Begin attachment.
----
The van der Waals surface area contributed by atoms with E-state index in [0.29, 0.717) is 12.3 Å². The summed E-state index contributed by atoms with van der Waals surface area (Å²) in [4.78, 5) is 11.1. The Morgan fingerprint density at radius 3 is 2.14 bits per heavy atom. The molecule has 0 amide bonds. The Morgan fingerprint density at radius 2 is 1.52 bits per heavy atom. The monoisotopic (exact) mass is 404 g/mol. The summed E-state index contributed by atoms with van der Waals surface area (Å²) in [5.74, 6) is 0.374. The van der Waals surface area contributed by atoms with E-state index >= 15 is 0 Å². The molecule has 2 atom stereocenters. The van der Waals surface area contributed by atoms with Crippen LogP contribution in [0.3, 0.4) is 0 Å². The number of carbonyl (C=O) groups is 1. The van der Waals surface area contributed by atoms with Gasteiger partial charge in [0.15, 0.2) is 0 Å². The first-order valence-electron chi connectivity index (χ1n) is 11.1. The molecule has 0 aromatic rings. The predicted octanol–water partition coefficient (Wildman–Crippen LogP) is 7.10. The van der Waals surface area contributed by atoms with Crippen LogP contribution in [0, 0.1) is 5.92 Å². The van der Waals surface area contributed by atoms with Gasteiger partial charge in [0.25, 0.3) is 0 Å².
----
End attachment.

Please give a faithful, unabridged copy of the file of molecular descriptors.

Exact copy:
The van der Waals surface area contributed by atoms with E-state index in [0.29, 0.717) is 12.3 Å². The summed E-state index contributed by atoms with van der Waals surface area (Å²) in [4.78, 5) is 11.1. The Morgan fingerprint density at radius 3 is 2.14 bits per heavy atom. The molecule has 0 amide bonds. The Morgan fingerprint density at radius 2 is 1.52 bits per heavy atom. The monoisotopic (exact) mass is 404 g/mol. The summed E-state index contributed by atoms with van der Waals surface area (Å²) in [5.74, 6) is 0.374. The van der Waals surface area contributed by atoms with E-state index >= 15 is 0 Å². The molecule has 2 atom stereocenters. The van der Waals surface area contributed by atoms with Crippen LogP contribution in [0.3, 0.4) is 0 Å². The number of carbonyl (C=O) groups is 1. The van der Waals surface area contributed by atoms with Gasteiger partial charge in [0.15, 0.2) is 0 Å². The first-order valence-electron chi connectivity index (χ1n) is 11.1. The molecule has 0 aromatic rings. The predicted octanol–water partition coefficient (Wildman–Crippen LogP) is 7.10. The van der Waals surface area contributed by atoms with Crippen LogP contribution in [0, 0.1) is 5.92 Å². The van der Waals surface area contributed by atoms with Gasteiger partial charge in [0.25, 0.3) is 0 Å².